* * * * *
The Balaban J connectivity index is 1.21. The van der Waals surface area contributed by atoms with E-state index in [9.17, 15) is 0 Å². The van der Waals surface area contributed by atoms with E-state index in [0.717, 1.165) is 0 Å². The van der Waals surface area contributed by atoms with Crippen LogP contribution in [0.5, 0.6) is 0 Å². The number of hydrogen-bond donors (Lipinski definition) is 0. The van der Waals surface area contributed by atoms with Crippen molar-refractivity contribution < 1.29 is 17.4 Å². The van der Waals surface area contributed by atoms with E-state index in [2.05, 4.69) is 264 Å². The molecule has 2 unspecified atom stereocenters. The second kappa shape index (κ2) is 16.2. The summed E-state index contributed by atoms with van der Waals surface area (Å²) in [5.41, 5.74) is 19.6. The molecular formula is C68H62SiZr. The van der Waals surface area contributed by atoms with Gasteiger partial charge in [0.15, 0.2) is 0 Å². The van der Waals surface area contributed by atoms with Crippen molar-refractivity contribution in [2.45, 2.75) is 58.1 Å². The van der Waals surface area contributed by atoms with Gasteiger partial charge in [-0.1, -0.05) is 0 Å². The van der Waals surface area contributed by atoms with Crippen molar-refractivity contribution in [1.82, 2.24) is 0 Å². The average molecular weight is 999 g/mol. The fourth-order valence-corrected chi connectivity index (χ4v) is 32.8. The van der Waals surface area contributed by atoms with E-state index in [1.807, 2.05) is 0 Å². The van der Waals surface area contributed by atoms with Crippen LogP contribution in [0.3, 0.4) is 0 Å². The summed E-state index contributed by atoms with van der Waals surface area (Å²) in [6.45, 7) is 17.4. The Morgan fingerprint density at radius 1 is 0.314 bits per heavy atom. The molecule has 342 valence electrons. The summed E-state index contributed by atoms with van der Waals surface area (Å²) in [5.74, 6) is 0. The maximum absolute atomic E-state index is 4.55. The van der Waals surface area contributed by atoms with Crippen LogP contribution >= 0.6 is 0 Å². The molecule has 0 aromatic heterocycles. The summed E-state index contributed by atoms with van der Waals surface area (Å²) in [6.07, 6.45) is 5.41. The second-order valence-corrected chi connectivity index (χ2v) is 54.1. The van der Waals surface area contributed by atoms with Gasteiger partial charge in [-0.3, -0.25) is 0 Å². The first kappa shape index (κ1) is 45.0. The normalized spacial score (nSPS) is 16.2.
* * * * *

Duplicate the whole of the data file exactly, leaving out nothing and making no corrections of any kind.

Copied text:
The Balaban J connectivity index is 1.21. The van der Waals surface area contributed by atoms with E-state index in [9.17, 15) is 0 Å². The van der Waals surface area contributed by atoms with E-state index in [0.717, 1.165) is 0 Å². The van der Waals surface area contributed by atoms with Crippen LogP contribution in [0.5, 0.6) is 0 Å². The number of hydrogen-bond donors (Lipinski definition) is 0. The van der Waals surface area contributed by atoms with Crippen molar-refractivity contribution < 1.29 is 17.4 Å². The van der Waals surface area contributed by atoms with E-state index in [2.05, 4.69) is 264 Å². The molecule has 2 unspecified atom stereocenters. The second kappa shape index (κ2) is 16.2. The summed E-state index contributed by atoms with van der Waals surface area (Å²) in [5.41, 5.74) is 19.6. The molecular formula is C68H62SiZr. The van der Waals surface area contributed by atoms with Gasteiger partial charge in [0.15, 0.2) is 0 Å². The van der Waals surface area contributed by atoms with Crippen molar-refractivity contribution in [2.45, 2.75) is 58.1 Å². The van der Waals surface area contributed by atoms with Gasteiger partial charge in [-0.1, -0.05) is 0 Å². The van der Waals surface area contributed by atoms with Crippen molar-refractivity contribution in [1.82, 2.24) is 0 Å². The average molecular weight is 999 g/mol. The fourth-order valence-corrected chi connectivity index (χ4v) is 32.8. The van der Waals surface area contributed by atoms with E-state index in [1.807, 2.05) is 0 Å². The van der Waals surface area contributed by atoms with Crippen LogP contribution in [0.3, 0.4) is 0 Å². The summed E-state index contributed by atoms with van der Waals surface area (Å²) in [6.45, 7) is 17.4. The Morgan fingerprint density at radius 1 is 0.314 bits per heavy atom. The molecule has 342 valence electrons. The summed E-state index contributed by atoms with van der Waals surface area (Å²) in [5.74, 6) is 0. The maximum absolute atomic E-state index is 4.55. The van der Waals surface area contributed by atoms with Crippen LogP contribution >= 0.6 is 0 Å². The molecule has 0 aromatic heterocycles. The summed E-state index contributed by atoms with van der Waals surface area (Å²) in [6.07, 6.45) is 5.41. The second-order valence-corrected chi connectivity index (χ2v) is 54.1. The van der Waals surface area contributed by atoms with Gasteiger partial charge in [-0.3, -0.25) is 0 Å². The first kappa shape index (κ1) is 45.0. The normalized spacial score (nSPS) is 16.2.